• For public festivals, the obligation to wear FFP2 masks applies outdoors and visitors levels should be at 50 percent to their previous capacity. If a 2G entry policy applies, a maximum of 3,000 people may attend. If 2G-plus is in place, this is increased to 6,000 visitors

Other states could follow

The decision to relax rules in southern Germany could set a precedent in other states as politicians look for ways to ease the burden of Covid rules on both individuals and industry. 

With the milder yet more infectious Omicron dominating in Germany, health experts are eyeing hospitalisation rates to see if restrictions can be relaxed while avoiding excessive strain on the healthcare system. 

In Berlin, for example, the 7-day incidence of Covid infections stands at more than 1,800 per 100,000 people – making it one of the country’s Covid hotspots – but the hospitalisation rate is just 3.98. 

This compares to a 7-day incidence of 1,024 per 100,000 people in Baden-Württemberg, and a hospitalisation rate of 4.98. 

So far, however, there has been no suggestions of easing restrictions in the capital.  

READ ALSO: How worried should we be about Germany’s rocketing Covid rates?

Member comments

  1. Is it just me or is that graph by Tom Nuttall appear to show 100% fatality rate then 125% then omicron.
    I look at that graph and see new infections . And they all died 12 days later.

    There should be no restrictions. Get rid of the lot.

  2. The decision to focus on hospitalization rates rather than case rates was already agreed last year, yet mysteriously ignored when Omicron came around. Although all of the restrictions are archaic and ridiculous at this point, at least one state is focusing on a far more sensible metric, i.e. hospitalizations.

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Germany’s top court approves Covid vaccine mandate for health workers

Germany's highest court ruled on Thursday that the mandatory Covid-19 vaccination rule for employees in health and care sectors is constitutional.

Germany's top court approves Covid vaccine mandate for health workers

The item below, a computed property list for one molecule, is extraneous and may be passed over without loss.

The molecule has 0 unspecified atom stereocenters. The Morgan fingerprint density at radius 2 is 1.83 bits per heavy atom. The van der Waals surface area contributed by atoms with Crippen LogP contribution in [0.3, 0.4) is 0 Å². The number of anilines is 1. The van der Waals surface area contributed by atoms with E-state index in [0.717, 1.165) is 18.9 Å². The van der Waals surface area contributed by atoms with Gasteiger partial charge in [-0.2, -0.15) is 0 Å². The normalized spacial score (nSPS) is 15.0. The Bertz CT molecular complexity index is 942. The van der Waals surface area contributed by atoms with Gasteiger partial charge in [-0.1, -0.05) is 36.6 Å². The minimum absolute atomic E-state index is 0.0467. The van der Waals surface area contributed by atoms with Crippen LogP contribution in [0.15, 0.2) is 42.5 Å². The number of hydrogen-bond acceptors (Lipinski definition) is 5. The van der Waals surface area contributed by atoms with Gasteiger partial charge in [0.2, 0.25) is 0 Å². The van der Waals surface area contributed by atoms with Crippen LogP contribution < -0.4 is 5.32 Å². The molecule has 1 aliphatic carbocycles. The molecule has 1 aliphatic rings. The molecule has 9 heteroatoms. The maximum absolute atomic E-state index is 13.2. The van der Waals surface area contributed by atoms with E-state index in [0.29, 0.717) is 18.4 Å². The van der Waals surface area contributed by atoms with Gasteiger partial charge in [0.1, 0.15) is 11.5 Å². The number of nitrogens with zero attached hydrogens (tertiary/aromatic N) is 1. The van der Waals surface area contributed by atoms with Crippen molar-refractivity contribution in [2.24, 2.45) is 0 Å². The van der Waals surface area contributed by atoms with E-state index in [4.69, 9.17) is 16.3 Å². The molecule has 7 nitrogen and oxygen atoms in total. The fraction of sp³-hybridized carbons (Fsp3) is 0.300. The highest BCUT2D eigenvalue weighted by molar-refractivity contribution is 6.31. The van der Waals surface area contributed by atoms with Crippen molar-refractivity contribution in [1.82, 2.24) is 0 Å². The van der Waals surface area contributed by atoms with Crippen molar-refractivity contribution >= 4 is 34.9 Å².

From mid-March this year, health and care workers in Germany have had to prove they are vaccinated against Covid-19 or recently recovered. 

If they can’t provide this proof they face fines or even bans from working – however it is unclear how widely it has been enforced due to concerns over staff shortages. 

On Thursday the constitutional court rejected complaints against the partial vaccination mandate, saying the protection of vulnerable people outweighs any infringement of employees’ rights.

The law covers employees in hospitals as well as care homes, clinics, emergency services, doctors’ surgeries and facilities for people with disabilities. 

READ ALSO: What you need to know about Germany’s Covid vaccine mandate for health staff

The court acknowledged that the law meant employees who don’t want to be vaccinated would have to deal with professional consequences or change their job – or even profession. 

However, the obligation to be vaccinated against Covid as a health or care worker is constitutionally justified and proportionate, according to the judges.

They said that’s because compulsory vaccination in this case is about protecting elderly and sick people. These groups are at increased risk of becoming infected by Covid-19 and are more likely to become seriously ill or die.

The protection of vulnerable groups is of “paramount importance”, the resolution states.

Health Minister Karl Lauterbach welcomed Thursday’s ruling and thanked health care facilities who have already implemented the vaccine mandate. He said: “The state is obliged to protect vulnerable groups”.

Course of the pandemic doesn’t change things

According to the ruling, the development of the pandemic in Germany is no reason to change course. 

The court based its decision on the assessment of the Robert Koch Institute (RKI) and medical societies, stating that it could still be assumed that a vaccination would protect against the Omicron variant.

It’s true that the protection of vaccines decreases over time, and most courses of disease are milder with the Omicron variant. Nevertheless, the institution-based vaccination obligation remains constitutional because, according to the experts, the higher risk for old and sick people has not fundamentally changed.

A vaccine mandate that would have affected more of the population in Germany was rejected by the Bundestag in a vote held in April

MPs had been allowed to vote with their conscience on the issue rather than having to vote along party lines.